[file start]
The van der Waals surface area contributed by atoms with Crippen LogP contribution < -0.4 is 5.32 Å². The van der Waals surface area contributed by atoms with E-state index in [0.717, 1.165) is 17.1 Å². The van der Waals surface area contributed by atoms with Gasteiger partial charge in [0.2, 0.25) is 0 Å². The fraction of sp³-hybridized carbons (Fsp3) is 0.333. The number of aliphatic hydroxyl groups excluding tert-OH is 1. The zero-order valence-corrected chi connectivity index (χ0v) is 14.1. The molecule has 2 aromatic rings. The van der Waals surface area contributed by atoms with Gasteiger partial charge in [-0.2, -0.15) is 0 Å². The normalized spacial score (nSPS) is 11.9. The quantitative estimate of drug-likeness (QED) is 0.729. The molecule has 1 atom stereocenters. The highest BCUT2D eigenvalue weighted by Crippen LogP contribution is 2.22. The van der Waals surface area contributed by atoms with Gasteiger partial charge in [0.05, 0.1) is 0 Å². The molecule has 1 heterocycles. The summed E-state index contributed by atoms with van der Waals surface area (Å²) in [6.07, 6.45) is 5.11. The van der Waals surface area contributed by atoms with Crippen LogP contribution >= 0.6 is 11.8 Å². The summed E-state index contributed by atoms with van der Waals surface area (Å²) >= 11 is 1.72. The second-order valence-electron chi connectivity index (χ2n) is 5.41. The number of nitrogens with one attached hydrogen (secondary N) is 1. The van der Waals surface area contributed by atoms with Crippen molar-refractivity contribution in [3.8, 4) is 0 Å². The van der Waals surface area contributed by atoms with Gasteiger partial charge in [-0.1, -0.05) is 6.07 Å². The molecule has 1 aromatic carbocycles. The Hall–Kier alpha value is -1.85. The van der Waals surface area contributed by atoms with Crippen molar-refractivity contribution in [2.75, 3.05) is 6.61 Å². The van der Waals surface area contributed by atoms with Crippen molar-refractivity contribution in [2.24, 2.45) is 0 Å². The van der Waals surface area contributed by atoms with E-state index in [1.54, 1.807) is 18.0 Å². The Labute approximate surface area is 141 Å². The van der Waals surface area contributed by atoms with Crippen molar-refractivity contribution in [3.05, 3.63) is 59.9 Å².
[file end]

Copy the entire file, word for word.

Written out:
The van der Waals surface area contributed by atoms with Crippen LogP contribution < -0.4 is 5.32 Å². The van der Waals surface area contributed by atoms with E-state index in [0.717, 1.165) is 17.1 Å². The van der Waals surface area contributed by atoms with Gasteiger partial charge in [0.2, 0.25) is 0 Å². The fraction of sp³-hybridized carbons (Fsp3) is 0.333. The number of aliphatic hydroxyl groups excluding tert-OH is 1. The zero-order valence-corrected chi connectivity index (χ0v) is 14.1. The molecule has 2 aromatic rings. The van der Waals surface area contributed by atoms with Gasteiger partial charge in [-0.2, -0.15) is 0 Å². The normalized spacial score (nSPS) is 11.9. The quantitative estimate of drug-likeness (QED) is 0.729. The molecule has 1 atom stereocenters. The highest BCUT2D eigenvalue weighted by Crippen LogP contribution is 2.22. The van der Waals surface area contributed by atoms with Gasteiger partial charge in [0.05, 0.1) is 0 Å². The molecule has 1 heterocycles. The summed E-state index contributed by atoms with van der Waals surface area (Å²) in [6.07, 6.45) is 5.11. The van der Waals surface area contributed by atoms with Crippen LogP contribution >= 0.6 is 11.8 Å². The summed E-state index contributed by atoms with van der Waals surface area (Å²) >= 11 is 1.72. The second-order valence-electron chi connectivity index (χ2n) is 5.41. The number of nitrogens with one attached hydrogen (secondary N) is 1. The van der Waals surface area contributed by atoms with Crippen molar-refractivity contribution in [3.8, 4) is 0 Å². The van der Waals surface area contributed by atoms with Gasteiger partial charge in [-0.1, -0.05) is 6.07 Å². The molecule has 1 aromatic carbocycles. The Hall–Kier alpha value is -1.85. The van der Waals surface area contributed by atoms with Crippen molar-refractivity contribution in [2.75, 3.05) is 6.61 Å². The van der Waals surface area contributed by atoms with Crippen molar-refractivity contribution in [2.24, 2.45) is 0 Å². The van der Waals surface area contributed by atoms with E-state index in [1.54, 1.807) is 18.0 Å². The Labute approximate surface area is 141 Å². The van der Waals surface area contributed by atoms with Crippen molar-refractivity contribution in [3.05, 3.63) is 59.9 Å².